Congress again misses deadline to avert government shutdown
For the second time in less than a month, Congress has blown past a deadline to avert a government shutdown.
The latest shutdown, which technically started at midnight Thursday, came after Sen. Rand Paul (R-Ky.) refused to let the Senate speed up a budget deal.
Paul objected to several requests to move up an initial vote on the spending deal to before the midnight deadline as leadership raced to stave off a brief, partial closure.
The Kentucky Republican senator showed no signs of backing down, even as frustrated GOP colleagues lashed out, warning he would be be responsible for shutting down the government.
“What you’re seeing is recklessness trying to be passed off as bipartisanship. … [Leadership is] holding hands, and there’s only one bad guy standing in the way. One guy that’s going to keep up here until three in the morning,” Paul said.
Under Senate rules, the earliest the chamber could vote on the two-year budget deal was early Friday morning unless every senator agreed to speed things up. With Paul’s objections, the Senate recessed until after midnight on Thursday.
The two-year spending deal lifts budget caps by roughly $300 billion, includes an increase in the debt ceiling until March 2019 and would keep the government open through March 23.
The deal is expected to pass the Senate early Friday morning, despite Paul’s standoff.
“The outcome is going to be precisely the same. I understand he wants to make a point and he’s done that, but to shut down the entire federal government at midnight tonight is just grossly irresponsible,” Senate Majority Whip John Cornyn (R-Texas) told reporters.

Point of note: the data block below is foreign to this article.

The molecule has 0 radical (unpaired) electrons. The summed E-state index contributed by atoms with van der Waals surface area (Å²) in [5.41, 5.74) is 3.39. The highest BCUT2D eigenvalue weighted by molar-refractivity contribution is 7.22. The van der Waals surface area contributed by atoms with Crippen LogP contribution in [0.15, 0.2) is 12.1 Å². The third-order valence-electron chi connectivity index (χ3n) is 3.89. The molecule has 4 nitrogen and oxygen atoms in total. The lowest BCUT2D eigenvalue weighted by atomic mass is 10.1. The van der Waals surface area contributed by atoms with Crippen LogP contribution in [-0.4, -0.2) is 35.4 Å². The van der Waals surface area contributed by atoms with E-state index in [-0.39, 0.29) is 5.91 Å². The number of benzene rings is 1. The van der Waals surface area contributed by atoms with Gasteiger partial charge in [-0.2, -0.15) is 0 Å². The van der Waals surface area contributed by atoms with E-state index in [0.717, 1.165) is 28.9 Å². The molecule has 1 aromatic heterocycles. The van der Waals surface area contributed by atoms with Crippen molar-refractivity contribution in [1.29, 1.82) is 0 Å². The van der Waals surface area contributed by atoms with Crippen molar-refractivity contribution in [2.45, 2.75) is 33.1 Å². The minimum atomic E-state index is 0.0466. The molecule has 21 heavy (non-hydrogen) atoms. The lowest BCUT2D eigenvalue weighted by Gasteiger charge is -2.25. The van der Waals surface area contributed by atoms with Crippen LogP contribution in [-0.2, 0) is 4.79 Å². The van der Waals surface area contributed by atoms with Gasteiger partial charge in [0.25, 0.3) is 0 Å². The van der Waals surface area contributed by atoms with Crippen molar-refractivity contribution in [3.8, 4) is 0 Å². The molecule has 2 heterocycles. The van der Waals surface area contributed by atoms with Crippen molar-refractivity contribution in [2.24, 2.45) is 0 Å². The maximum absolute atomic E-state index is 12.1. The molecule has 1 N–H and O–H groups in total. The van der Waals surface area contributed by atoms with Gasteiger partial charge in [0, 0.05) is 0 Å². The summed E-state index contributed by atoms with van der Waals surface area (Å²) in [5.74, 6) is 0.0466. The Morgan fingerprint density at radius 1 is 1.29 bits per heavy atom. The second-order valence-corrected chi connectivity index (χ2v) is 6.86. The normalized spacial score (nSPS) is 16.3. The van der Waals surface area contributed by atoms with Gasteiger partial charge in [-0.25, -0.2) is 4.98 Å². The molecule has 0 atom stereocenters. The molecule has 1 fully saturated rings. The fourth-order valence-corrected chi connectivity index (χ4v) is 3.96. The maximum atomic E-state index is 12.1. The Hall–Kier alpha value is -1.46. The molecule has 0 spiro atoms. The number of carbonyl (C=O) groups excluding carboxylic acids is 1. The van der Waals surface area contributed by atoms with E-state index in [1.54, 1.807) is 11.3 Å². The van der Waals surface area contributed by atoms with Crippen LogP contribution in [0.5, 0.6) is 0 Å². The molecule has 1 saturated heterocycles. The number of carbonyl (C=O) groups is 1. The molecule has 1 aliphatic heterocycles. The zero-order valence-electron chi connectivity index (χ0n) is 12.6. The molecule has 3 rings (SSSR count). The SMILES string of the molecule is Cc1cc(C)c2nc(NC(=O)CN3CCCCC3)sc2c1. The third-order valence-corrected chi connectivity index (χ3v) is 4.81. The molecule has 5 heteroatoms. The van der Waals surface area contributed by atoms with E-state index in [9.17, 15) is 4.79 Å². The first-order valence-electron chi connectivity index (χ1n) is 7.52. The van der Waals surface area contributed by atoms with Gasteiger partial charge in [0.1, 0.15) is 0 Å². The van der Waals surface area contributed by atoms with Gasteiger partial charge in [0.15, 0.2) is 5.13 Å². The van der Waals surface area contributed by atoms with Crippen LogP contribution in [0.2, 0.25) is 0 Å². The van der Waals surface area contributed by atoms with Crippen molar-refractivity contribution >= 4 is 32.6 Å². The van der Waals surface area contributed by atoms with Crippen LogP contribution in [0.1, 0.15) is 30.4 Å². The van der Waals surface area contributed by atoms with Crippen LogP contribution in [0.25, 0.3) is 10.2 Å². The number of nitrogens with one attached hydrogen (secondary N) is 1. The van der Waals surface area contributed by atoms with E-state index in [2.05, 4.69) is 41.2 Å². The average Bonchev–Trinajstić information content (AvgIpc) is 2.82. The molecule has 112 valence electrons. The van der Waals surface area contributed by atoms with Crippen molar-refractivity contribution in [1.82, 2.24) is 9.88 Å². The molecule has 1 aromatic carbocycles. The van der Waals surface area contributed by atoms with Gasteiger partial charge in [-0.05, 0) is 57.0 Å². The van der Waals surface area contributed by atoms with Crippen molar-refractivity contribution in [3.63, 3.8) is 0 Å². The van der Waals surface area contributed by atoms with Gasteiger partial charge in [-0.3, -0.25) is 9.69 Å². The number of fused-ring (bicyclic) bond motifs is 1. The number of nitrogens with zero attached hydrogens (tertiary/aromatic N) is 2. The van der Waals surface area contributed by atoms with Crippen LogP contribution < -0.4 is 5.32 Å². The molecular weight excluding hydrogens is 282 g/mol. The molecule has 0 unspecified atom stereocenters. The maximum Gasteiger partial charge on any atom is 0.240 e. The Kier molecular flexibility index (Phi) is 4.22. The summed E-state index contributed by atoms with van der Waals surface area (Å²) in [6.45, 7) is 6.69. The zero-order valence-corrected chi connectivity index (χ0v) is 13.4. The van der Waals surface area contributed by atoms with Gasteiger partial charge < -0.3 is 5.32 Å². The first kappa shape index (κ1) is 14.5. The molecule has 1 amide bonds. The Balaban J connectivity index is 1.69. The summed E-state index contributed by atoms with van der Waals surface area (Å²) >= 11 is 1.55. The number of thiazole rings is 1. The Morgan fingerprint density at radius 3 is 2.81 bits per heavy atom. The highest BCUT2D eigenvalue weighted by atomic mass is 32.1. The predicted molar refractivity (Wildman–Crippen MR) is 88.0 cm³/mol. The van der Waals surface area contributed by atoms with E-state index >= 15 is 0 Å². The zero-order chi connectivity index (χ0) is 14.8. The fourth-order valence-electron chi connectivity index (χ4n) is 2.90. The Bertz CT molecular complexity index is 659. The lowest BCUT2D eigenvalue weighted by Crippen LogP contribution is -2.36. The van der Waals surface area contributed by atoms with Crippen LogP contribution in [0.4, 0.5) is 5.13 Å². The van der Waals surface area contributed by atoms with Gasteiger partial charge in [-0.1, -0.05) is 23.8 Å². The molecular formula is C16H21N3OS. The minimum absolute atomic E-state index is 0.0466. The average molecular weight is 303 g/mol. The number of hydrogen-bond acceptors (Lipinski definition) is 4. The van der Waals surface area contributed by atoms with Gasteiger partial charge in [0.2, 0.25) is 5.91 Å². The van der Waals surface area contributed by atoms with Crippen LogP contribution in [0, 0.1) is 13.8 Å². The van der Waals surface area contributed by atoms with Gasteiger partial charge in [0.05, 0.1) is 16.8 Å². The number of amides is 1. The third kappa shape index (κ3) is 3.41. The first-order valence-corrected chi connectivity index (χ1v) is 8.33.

“I don’t know why we are basically burning time here while the senator from Kentucky and others are sitting in the cloakroom wasting everybody’s time and inconveniencing the staff,” added Cornyn.
After the bill clears the Senate it would then go to the House, where its fate is uncertain. Conservatives have blasted the agreement for its impact on the deficit and Democrats are increasingly opposed because it doesn’t include an immigration fix.
The latest guidance from House Majority Whip Steve Scalise’s (R-La.) office said the House could vote as late as 6 a.m.
“At this point, we expect next votes in the House to occur at very roughly 3:00-6:00 a.m.,” the notice to member said.
Congress similarly missed a deadline to fund the government last month after Senate Democrats protested the lack of an immigration deal in a spending bill, forcing a three-day government shutdown.
Updated on Feb. 9 at 12:00 a.m.